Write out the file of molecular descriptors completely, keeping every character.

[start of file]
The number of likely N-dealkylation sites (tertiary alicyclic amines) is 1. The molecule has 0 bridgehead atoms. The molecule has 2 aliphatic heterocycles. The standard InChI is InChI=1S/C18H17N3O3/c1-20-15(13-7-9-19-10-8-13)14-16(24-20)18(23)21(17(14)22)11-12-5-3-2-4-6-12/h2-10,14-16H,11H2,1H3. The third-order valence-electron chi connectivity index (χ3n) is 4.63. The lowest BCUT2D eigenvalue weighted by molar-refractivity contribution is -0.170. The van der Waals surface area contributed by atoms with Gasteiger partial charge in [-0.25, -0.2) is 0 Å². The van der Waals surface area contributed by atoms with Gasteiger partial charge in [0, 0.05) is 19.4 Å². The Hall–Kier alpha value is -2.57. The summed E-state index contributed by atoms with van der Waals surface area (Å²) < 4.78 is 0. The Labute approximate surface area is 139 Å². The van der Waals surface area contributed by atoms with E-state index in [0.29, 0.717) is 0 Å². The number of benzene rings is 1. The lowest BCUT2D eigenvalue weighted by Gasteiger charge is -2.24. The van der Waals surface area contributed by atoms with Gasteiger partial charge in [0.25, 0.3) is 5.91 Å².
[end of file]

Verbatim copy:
The number of likely N-dealkylation sites (tertiary alicyclic amines) is 1. The molecule has 0 bridgehead atoms. The molecule has 2 aliphatic heterocycles. The standard InChI is InChI=1S/C18H17N3O3/c1-20-15(13-7-9-19-10-8-13)14-16(24-20)18(23)21(17(14)22)11-12-5-3-2-4-6-12/h2-10,14-16H,11H2,1H3. The third-order valence-electron chi connectivity index (χ3n) is 4.63. The lowest BCUT2D eigenvalue weighted by molar-refractivity contribution is -0.170. The van der Waals surface area contributed by atoms with Gasteiger partial charge in [-0.25, -0.2) is 0 Å². The van der Waals surface area contributed by atoms with Gasteiger partial charge in [0, 0.05) is 19.4 Å². The Hall–Kier alpha value is -2.57. The summed E-state index contributed by atoms with van der Waals surface area (Å²) < 4.78 is 0. The Labute approximate surface area is 139 Å². The van der Waals surface area contributed by atoms with E-state index in [0.29, 0.717) is 0 Å². The number of benzene rings is 1. The lowest BCUT2D eigenvalue weighted by Gasteiger charge is -2.24. The van der Waals surface area contributed by atoms with Gasteiger partial charge in [0.25, 0.3) is 5.91 Å².